Hot Links, Sausages, and Whether Napoleon Really Existed

Below is a miscellany of matters musical and otherwise. Feel free to share with a few friends.

For your enjoyment, here’s the program of jazz music presented at the White House on June 18, 1978. This may be the most impressive concert line-up in the genre’s long history. But there are a few notable absences, for example a certain trumpeter, in semi-retirement at the time, who must have received an invitation but decided to stay home.

Update: These performances were recorded by Voice of America. Seems like it would be worth the effort for an enterprising record label to track down the tapes and secure necessary permissions to release the music. Here’s what the Washington Post published the day after the event. (Thanks to Twitter follower @aeb44225 for this info.)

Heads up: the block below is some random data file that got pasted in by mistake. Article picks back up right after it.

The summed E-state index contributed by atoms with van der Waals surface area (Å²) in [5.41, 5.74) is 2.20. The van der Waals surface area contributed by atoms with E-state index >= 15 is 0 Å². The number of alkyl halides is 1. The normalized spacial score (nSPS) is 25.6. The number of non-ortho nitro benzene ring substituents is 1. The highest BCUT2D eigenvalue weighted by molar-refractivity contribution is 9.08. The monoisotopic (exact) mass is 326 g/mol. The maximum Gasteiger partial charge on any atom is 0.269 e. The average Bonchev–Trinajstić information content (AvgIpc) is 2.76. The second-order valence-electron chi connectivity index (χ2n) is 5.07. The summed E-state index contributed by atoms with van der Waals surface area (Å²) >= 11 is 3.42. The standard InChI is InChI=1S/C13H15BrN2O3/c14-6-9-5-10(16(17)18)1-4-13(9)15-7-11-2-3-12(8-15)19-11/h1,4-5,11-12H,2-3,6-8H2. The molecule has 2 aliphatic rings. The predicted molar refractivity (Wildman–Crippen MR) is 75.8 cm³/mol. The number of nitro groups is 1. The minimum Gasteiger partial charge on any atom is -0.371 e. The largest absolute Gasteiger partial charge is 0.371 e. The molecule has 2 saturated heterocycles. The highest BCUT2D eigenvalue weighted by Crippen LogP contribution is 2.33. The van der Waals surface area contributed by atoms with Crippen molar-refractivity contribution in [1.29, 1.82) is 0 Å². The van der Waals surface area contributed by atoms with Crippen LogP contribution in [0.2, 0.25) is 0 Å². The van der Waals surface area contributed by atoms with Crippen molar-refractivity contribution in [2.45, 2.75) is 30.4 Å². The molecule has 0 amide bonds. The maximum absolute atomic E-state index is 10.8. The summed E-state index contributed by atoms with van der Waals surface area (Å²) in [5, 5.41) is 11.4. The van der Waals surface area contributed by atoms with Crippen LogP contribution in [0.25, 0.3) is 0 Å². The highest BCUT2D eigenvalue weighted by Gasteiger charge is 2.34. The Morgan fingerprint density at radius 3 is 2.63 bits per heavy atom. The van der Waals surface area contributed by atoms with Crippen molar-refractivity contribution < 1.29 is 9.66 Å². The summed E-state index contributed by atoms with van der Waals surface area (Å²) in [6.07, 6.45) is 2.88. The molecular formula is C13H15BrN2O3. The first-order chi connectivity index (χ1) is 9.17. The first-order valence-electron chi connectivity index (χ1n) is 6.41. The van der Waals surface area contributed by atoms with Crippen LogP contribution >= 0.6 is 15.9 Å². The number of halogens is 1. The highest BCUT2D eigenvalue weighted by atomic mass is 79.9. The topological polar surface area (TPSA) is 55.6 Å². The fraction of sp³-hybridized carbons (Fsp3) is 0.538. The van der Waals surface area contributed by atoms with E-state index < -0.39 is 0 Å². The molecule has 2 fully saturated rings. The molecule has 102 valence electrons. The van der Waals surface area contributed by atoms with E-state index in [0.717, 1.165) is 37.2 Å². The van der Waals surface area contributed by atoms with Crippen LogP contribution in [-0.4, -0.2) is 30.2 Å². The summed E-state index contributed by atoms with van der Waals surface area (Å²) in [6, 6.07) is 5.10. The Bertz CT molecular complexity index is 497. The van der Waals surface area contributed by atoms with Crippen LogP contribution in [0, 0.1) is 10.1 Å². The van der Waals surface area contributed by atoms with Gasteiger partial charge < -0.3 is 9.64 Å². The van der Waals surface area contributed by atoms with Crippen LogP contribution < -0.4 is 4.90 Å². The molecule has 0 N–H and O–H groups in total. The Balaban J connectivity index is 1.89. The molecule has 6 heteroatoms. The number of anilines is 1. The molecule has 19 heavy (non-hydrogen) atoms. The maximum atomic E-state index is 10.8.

The coming brutalist movement in instrument design: “Henry Hanson has created a fully functional valveless trumpet made entirely of a single concrete block.”

Even worse than going out-of-print: Below is Dieter Roth’s Georg Wilhelm Friedrich Hegel’s Work in 20 Volumes (1974). “From time to time,” Roth explained, “I take books I can’t stand or from authors I want to annoy and make: sausages.”

“Music producers are getting rich and famous by making memes.” In a different era, a music producer aspired to a hit record. But there’s a different path to success now. According to this article:

“Mukhate—who had barely 5,000 followers this time last year—now has more than four million subscribers on YouTube and over two million followers on Instagram. Almost every meme remix of his has instantly gone viral.”